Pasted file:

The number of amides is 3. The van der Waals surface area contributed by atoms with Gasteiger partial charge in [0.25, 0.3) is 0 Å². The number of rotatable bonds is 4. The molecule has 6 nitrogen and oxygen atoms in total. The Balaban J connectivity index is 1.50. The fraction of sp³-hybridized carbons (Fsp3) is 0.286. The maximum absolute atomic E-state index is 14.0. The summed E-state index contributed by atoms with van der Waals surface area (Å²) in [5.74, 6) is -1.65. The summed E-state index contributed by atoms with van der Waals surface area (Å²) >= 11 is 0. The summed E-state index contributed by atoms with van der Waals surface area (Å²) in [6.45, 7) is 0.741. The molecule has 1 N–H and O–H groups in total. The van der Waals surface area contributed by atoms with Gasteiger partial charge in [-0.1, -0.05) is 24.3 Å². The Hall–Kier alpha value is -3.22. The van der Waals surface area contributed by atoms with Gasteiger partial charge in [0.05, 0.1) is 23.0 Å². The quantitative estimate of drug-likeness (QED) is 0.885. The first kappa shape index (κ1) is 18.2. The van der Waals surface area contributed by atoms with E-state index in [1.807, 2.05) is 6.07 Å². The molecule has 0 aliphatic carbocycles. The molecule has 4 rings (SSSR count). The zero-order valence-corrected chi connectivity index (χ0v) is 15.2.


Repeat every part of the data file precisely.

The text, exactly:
The number of amides is 3. The van der Waals surface area contributed by atoms with Gasteiger partial charge in [0.25, 0.3) is 0 Å². The number of rotatable bonds is 4. The molecule has 6 nitrogen and oxygen atoms in total. The Balaban J connectivity index is 1.50. The fraction of sp³-hybridized carbons (Fsp3) is 0.286. The maximum absolute atomic E-state index is 14.0. The summed E-state index contributed by atoms with van der Waals surface area (Å²) in [5.74, 6) is -1.65. The summed E-state index contributed by atoms with van der Waals surface area (Å²) >= 11 is 0. The summed E-state index contributed by atoms with van der Waals surface area (Å²) in [6.45, 7) is 0.741. The molecule has 1 N–H and O–H groups in total. The van der Waals surface area contributed by atoms with Gasteiger partial charge in [-0.1, -0.05) is 24.3 Å². The Hall–Kier alpha value is -3.22. The van der Waals surface area contributed by atoms with Gasteiger partial charge in [0.05, 0.1) is 23.0 Å². The quantitative estimate of drug-likeness (QED) is 0.885. The first kappa shape index (κ1) is 18.2. The van der Waals surface area contributed by atoms with E-state index in [1.807, 2.05) is 6.07 Å². The molecule has 0 aliphatic carbocycles. The molecule has 4 rings (SSSR count). The zero-order valence-corrected chi connectivity index (χ0v) is 15.2.